The Florist’s Cyclamen (also know by their botanical name, Cyclamen persicum) are tender Cyclamen plants that are often given as gifts.  I find these particular Cyclamen are notoriously difficult to keep.  It’s a miracle if I can keep a Cyclamen persicum specimen alive for as long as a couple of weeks, as these plants thrive in cool temperatures of around 10-15C (50-59F) with a maximum temperature of 15C (59F) and they also require bright, indirect light. 

In the UK, Prunus spinosa is usually known by its common name – Blackthorn.  I am sure that Prunus spinosa has many common names, as this is a widespread plant that can be found growing in the wild across Europe, Western Asia, and Northern Africa.  Prunus spinosa can be grown as a shrub, a hedge, or a tree.  These plants are very spiny and they often form thickets. 

Ilex aquifolium is the commonest holly we have in the UK; plants can be found growing both in the wild and as cultivated, garden plants.  This holly species can be used as container plants, for hedging, or grown as specimen trees.  Ilex aquifolium is native to the UK (Ilex aquifolium is absent from the Outer Hebrides, the Shetland Isles, and Orkney) but this is also a native plant of West Asia, North Africa, Southern and Western Europe.

Swiss Chard (also known by the botanical name Beta vulgaris subsp. cicla var. flavescens) is a magnificent vegetable that brings a touch of its own exquisite beauty to the gardens and allotments where it’s grown.  This is another vegetable with an array of common names, it’s also called: Leaf Beet, Chard, Rhubarb Chard, and Rainbow Chard.  For ease of reference, I try my best to stick to calling this vegetable Swiss Chard; although I do also call it Chard from time to time – sorry about that.

Celeriac (also known by the botanical name Apium graveolens var. rapaceum) is not the easiest vegetable to grow; these plants have a long growing season and the seeds need to be started off in the warmth, fairly early in the season.  Celeriac seedlings will need to be protected inside a glasshouse, polytunnel, or conservatory, until all risk of frost has passed.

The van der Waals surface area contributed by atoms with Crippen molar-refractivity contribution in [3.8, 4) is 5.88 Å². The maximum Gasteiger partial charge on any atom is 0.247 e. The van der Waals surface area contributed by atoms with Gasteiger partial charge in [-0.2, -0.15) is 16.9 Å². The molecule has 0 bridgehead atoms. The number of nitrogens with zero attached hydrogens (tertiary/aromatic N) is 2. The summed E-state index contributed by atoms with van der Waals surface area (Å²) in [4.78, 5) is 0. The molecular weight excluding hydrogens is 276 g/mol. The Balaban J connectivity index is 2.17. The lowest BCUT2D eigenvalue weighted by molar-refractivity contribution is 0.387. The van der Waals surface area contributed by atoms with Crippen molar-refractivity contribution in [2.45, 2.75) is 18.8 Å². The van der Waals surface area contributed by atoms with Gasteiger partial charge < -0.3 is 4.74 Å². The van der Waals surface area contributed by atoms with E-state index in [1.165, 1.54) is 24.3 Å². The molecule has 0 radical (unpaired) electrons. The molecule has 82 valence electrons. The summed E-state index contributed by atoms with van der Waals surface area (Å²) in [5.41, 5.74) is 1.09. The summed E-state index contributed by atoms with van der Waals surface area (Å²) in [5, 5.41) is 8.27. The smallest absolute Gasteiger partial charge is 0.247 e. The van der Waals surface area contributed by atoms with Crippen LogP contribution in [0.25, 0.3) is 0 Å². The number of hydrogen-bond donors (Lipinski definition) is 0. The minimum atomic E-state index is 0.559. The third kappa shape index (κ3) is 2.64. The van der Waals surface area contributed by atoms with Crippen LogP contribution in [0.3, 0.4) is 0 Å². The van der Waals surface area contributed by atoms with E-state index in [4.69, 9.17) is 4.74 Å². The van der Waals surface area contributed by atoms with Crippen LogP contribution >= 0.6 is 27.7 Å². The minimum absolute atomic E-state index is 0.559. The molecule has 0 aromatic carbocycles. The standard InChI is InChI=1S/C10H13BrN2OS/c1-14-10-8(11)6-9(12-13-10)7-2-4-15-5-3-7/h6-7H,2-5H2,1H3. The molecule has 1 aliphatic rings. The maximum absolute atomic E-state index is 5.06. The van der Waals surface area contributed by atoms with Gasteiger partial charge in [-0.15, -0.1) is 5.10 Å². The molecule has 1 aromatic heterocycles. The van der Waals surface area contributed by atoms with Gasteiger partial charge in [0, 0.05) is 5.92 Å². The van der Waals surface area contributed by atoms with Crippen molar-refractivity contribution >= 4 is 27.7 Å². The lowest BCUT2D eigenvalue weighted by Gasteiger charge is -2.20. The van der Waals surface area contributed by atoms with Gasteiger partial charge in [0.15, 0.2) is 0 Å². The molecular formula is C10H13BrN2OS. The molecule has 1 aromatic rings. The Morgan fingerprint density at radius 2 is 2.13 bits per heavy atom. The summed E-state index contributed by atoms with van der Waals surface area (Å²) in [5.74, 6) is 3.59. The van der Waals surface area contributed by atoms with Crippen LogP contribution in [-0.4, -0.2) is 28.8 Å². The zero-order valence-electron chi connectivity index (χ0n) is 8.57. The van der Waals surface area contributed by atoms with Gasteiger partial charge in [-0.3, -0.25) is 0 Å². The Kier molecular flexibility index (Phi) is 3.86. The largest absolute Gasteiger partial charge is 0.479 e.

Leeks (also known by their botanical name Allium porrum) are tasty vegetables that have short sowing window and a long growing season; as a result, many gardeners miss the leek’s narrow seed sowing period and accordingly fail to grow these delicious and versatile vegetables.  Like the majority of edible plants, leeks grow best in a sunny or partially shaded area. 

Salsola soda is a vegetable that’s also known by many common names, including: agretti, roscano, saltwort, Russian thistle, Friar’s beard, Monk’s beard, Barba di Frate, or barilla plant.  Plants have a grassy appearance, with stems of needle like leaves, that grow up to around 60cm (2ft) tall, depending on your plant’s growing conditions.  This is a mild but delicious tasting vegetable that adds a freshness, which softly and subtly enhances stir fries, risottos, and many other dishes. 

Globe artichokes are a wonderful vegetable to grow, they look so beautiful and taste absolutely delicious!  A freshly harvested globe artichoke has an entirely different and far superior taste and texture to a shop bought globe artichoke.

Globe artichokes are easily raised from seed.  You can sow seeds directly in the ground, where you want your plants to grow, or start your seeds off in containers. 

Beetroot, also known by its botanical name of Beta vulgaris, is an easy to grow root vegetable, which can be sown outside, from March until the beginning of August, in the UK.

There are a great many beetroot cultivars available, offering beetroot in a great many shapes, sizes, and colours.

You might opt to sow a traditional, round, globe shaped beetroot, or you may choose to sow a cylindrical beetroot, which has been bred to produce evenly shaped beetroot slices, ideal for pickling, such a Beetroot ‘Alto’, an F1 Hybrid, which you can see pictured in the image for ‘Beetroot’ at the top of this page.